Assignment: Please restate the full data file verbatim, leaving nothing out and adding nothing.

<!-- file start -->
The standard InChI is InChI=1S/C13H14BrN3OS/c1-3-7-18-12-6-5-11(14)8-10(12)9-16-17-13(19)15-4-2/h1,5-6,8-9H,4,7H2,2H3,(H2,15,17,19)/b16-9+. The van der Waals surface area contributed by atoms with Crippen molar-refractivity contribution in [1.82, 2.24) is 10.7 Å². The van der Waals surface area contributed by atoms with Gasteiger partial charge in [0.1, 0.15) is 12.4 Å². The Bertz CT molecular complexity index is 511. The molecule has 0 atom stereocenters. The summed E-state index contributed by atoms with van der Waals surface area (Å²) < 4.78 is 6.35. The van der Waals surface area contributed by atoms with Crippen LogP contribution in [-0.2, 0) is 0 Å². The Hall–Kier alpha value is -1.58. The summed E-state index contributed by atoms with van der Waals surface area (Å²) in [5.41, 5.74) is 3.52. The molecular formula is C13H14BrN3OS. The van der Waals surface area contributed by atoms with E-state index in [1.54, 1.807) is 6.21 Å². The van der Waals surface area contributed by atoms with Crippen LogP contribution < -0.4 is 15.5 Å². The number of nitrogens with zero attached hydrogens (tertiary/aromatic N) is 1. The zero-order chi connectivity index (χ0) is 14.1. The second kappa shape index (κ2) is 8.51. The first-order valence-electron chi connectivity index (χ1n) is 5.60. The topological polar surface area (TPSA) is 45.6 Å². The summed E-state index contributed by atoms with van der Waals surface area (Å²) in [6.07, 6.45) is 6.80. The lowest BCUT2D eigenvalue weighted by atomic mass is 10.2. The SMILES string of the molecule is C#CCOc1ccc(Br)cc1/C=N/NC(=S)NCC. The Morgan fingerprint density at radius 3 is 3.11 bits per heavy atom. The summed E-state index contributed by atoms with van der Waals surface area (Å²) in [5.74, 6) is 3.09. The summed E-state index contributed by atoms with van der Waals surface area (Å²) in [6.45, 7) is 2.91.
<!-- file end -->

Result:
The standard InChI is InChI=1S/C13H14BrN3OS/c1-3-7-18-12-6-5-11(14)8-10(12)9-16-17-13(19)15-4-2/h1,5-6,8-9H,4,7H2,2H3,(H2,15,17,19)/b16-9+. The van der Waals surface area contributed by atoms with Crippen molar-refractivity contribution in [1.82, 2.24) is 10.7 Å². The van der Waals surface area contributed by atoms with Gasteiger partial charge in [0.1, 0.15) is 12.4 Å². The Bertz CT molecular complexity index is 511. The molecule has 0 atom stereocenters. The summed E-state index contributed by atoms with van der Waals surface area (Å²) < 4.78 is 6.35. The van der Waals surface area contributed by atoms with Crippen LogP contribution in [-0.2, 0) is 0 Å². The Hall–Kier alpha value is -1.58. The summed E-state index contributed by atoms with van der Waals surface area (Å²) in [5.41, 5.74) is 3.52. The molecular formula is C13H14BrN3OS. The van der Waals surface area contributed by atoms with E-state index in [1.54, 1.807) is 6.21 Å². The van der Waals surface area contributed by atoms with Crippen LogP contribution < -0.4 is 15.5 Å². The number of nitrogens with zero attached hydrogens (tertiary/aromatic N) is 1. The zero-order chi connectivity index (χ0) is 14.1. The second kappa shape index (κ2) is 8.51. The first-order valence-electron chi connectivity index (χ1n) is 5.60. The topological polar surface area (TPSA) is 45.6 Å². The summed E-state index contributed by atoms with van der Waals surface area (Å²) in [6.07, 6.45) is 6.80. The lowest BCUT2D eigenvalue weighted by atomic mass is 10.2. The SMILES string of the molecule is C#CCOc1ccc(Br)cc1/C=N/NC(=S)NCC. The Morgan fingerprint density at radius 3 is 3.11 bits per heavy atom. The summed E-state index contributed by atoms with van der Waals surface area (Å²) in [5.74, 6) is 3.09. The summed E-state index contributed by atoms with van der Waals surface area (Å²) in [6.45, 7) is 2.91.